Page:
While worrying about course-load, Peace Corps paperwork, and how to prepare for a 2-year experience in a developing country, I met a lot of great people juggling the same stresses. The geo MIs made up a tight but small group, so I enjoyed sneaking into the events/gatherings of the engineers and foresters. This was especially easy since my housemates were a wonderfully mixed lot: returned volunteers, aspiring volunteers, and adopted PCMI (yes, that's you Dhita). We weren't the only house near campus that focused so much PC power, the 900 House was another magnet for us. Theme parties (the '80s will never die), socials (Jack's movie selection was topnotch!), study sessions (oh GIS), a Thanksgiving extravaganza (special thanks to Matt's Mom&Dad!), Christmas tree management (Panchita and Dhita had a vision), and overflowing washermachine events remain fixed in my memory of domestic life.

How new is my program? New enough that the first wave of students hadn't yet returned from Peace Corps service to defend their thesis. It was possible to email the far-field students, but it was a tough way to get an introduction; this meant that very bit of advice and quickly-typed explanation helped immensely. It's not possible to feel completely prepared for the upcoming experience, but certainly over the course of 2 semesters it's possible to adjust to what is "knowable" and "unknowable." For example...

1. When the PC invitation letter arrives, you will celebrate.
2. When the final exams are over, you will celebrate.
3. When the Spanish skit with ghosts and jungles ends, you will celebrate.
4. When your advisor says: we'll support you, you will celebrate.

1. What country you will serve in.
2. What language you should practice.
3. What thesis topic you will develop.
4. When the PC assignment will arrive.

Important Lesson:
Know when to celebrate.


Winter Carnival on Campus:
Too famous to brush over, too important to forget photos! I could fill up a webpage full of all of the photos I took - but I won't, the university is maintaining a perfectly good site here:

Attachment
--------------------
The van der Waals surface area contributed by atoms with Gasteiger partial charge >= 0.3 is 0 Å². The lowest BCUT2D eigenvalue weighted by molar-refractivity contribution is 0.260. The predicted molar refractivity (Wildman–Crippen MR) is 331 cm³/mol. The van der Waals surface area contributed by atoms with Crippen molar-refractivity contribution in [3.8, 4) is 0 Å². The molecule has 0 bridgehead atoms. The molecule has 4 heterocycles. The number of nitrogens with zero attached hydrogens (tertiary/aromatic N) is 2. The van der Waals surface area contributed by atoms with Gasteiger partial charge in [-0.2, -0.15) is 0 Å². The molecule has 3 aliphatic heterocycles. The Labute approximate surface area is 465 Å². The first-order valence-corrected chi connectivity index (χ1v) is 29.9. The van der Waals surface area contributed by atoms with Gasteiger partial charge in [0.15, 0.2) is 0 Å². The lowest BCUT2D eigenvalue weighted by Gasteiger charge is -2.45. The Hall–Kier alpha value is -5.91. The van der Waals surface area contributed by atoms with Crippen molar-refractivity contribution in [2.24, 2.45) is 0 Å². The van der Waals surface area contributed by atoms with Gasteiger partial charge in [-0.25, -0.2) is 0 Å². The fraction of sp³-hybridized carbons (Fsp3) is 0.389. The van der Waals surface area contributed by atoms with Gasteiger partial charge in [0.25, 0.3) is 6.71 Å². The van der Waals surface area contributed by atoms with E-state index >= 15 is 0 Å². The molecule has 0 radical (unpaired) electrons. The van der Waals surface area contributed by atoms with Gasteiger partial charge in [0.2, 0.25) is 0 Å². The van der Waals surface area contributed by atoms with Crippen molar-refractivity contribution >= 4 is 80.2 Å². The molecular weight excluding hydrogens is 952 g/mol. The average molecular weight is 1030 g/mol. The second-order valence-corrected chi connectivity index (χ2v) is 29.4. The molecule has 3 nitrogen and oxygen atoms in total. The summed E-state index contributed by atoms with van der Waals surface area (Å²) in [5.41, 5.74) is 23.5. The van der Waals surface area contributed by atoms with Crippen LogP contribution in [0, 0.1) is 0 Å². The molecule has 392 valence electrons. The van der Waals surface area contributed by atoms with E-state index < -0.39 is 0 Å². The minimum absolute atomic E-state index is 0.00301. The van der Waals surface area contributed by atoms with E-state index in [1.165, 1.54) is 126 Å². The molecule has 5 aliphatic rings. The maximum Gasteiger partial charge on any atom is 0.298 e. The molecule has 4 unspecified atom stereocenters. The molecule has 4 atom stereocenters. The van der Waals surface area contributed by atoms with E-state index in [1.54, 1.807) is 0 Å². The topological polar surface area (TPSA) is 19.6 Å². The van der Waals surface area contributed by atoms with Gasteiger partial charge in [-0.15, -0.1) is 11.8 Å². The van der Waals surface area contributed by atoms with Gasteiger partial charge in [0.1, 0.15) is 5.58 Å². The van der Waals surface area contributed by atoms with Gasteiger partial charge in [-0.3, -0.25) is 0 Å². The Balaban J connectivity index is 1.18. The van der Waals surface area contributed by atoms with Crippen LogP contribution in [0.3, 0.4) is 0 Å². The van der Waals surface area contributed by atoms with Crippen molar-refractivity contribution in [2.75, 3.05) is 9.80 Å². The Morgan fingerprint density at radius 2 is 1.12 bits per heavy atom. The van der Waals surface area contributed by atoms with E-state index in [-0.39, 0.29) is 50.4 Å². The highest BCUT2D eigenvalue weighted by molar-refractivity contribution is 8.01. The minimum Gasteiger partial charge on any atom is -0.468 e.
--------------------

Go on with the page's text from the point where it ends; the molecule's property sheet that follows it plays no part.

I didn't try broomball, but the MTU winter was great fun. Hockey games, cross-country skiing, snowshoeing (thanks for the invitation Jim!), ice skating (you got better Matt), shoveling, hot chocolate, snow sculpture-touring ... I feel pretty good about the winter semester. I could have done without the Calculus class, but I think we all knew that from the get-go._________________________________________________________________

During both semesters, it wasn't possible to stop mulling over what the next year abroad would be like. Above all possible questions the bothered me the most, I desperately wanted to know if my country of service would offer me volcanoes. I wasn't particularly bothered by the prospect of learning an obscure new language or if I would have to cross piranha-filled rivers someday in order to reach potable water; no, I had more serious concerns. Will I have a volcano to study? This was an "unknowable," a terrible, terrible "unknowable."

Since my geology program focuses on Central American geologic hazards, I felt very comfortable with the prospect of narrowing my mulling activities to 14 countries due south of the United States. Early in the Fall Semester, I took on a project that would appear to have no definite end: a webpage.

As an attempt to both brainstorm what my future work/world would be like, I began a site that could provide information about what volcanic conditions exist in both South and Central American countries. The scope was a bit ridiculous, but I adopted a plan to post what material could possibly help me while I volunteer in the "unknowable" country. We shall see just how helpful this proves to be! _________________________________________________________________

Peace Corps Details:
The application process is long and often painful for aspirants, but I believe that I was spared quite a bit of heartache. Not many complications existed with my forms: I applied to Michigan Tech in Dec. 2005 and didn't click "Send" to complete the Peace Corps online application until August 28th, 2006 before moving to campus. My official interview was held on campus sometime in November (then stretched to a telephone conversation) and the medical checkups happened fairly easily across the Portage. The acceptance letter showed up in December, the assignment details appeared in mid-March.

Mid-March, yes! This was fairly early but certainly felt far too drawn out at the time. Was the post a surprise? Yes to that as well.

Life before the PCMI Program

After moving around a bit, it's hard to remember all of the dates.